'Blood moon' shines over mid-Missouri Wednesday morning
COLUMBIA - The 'blood moon' emerged over mid-Missouri Wednesday morning and it did not disappoint.
Early Wednesday, a total lunar eclipse, also commonly referred to as a 'blood moon', illuminated the mid-Missouri skies. A total lunar eclipse occurs when the moon goes directly between the moon and the sun.
At about 4:15 a.m., the moon looked as if a big chunk was slowly being taken out of it. By 5:25 a.m., there was a clear reddish tint to the moon in the western sky.
Angela Speck, director of astronomy at the University of Missouri, said the red coloring of the moon has to do with what the sun's light travels through.
"The sunlight is going through the Earth's atmosphere," Speck said. "So if you think about how what a sunset looks like, you have those lovely reds, and all of that light is what's going through and getting to the moon."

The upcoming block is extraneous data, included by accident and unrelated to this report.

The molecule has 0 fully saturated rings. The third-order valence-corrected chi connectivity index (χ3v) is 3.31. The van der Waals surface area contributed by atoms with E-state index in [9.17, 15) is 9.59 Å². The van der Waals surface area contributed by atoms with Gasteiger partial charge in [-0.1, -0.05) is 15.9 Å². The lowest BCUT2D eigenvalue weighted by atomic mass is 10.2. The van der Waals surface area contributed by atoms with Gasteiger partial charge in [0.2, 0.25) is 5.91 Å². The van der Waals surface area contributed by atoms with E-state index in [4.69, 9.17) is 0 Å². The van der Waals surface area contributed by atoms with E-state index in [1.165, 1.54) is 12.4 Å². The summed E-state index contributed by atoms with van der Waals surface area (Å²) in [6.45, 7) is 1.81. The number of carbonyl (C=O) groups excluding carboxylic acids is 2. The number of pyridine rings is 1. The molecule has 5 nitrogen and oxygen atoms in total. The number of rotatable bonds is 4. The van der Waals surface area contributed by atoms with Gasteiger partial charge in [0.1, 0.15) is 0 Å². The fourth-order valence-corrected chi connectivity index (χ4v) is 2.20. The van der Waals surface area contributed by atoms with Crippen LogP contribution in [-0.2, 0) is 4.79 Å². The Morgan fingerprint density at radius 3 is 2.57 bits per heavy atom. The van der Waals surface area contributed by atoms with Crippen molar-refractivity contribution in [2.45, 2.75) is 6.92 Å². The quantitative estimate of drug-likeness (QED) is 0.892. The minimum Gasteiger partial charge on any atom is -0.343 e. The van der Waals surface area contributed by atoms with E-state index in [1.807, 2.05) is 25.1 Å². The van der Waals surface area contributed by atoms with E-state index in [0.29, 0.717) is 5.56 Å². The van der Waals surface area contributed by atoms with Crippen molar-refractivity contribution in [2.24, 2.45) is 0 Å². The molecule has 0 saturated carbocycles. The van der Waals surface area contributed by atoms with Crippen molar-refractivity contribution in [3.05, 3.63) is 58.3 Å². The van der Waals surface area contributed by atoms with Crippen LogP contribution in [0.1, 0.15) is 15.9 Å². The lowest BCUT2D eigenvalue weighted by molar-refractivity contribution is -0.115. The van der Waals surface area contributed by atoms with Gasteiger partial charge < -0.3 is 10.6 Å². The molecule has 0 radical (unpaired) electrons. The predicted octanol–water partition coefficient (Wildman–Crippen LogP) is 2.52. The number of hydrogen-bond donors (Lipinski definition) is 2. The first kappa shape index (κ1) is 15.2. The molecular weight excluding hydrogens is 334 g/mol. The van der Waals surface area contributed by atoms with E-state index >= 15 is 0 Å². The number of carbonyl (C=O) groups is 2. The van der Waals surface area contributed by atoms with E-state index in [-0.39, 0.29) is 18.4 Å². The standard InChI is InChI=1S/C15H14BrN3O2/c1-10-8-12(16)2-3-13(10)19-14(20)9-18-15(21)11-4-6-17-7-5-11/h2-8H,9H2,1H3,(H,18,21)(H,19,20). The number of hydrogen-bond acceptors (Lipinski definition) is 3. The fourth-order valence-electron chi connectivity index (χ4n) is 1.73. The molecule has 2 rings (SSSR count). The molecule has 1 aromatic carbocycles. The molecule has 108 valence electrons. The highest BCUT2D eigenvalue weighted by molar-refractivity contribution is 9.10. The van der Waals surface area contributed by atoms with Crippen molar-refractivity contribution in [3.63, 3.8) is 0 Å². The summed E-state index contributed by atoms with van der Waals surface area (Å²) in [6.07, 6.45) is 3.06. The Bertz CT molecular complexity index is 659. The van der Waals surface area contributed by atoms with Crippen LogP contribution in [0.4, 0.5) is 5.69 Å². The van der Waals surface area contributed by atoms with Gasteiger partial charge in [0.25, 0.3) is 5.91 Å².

At about 6:30 a.m., something unique happened: both the setting moon and rising sun were visible in the sky at the same time. Speck said that's what made this lunar eclipse particularly special.
"You have this moment when the sun is coming up and the moon is going down and they're actually both in the sky together," Speck said. "You can actually see the moon partly eclipsed and the sun all at the same time, and that's kind of cool."
According to NASA, the next total lunar eclipse will be visible from North America on April 4, 2015.
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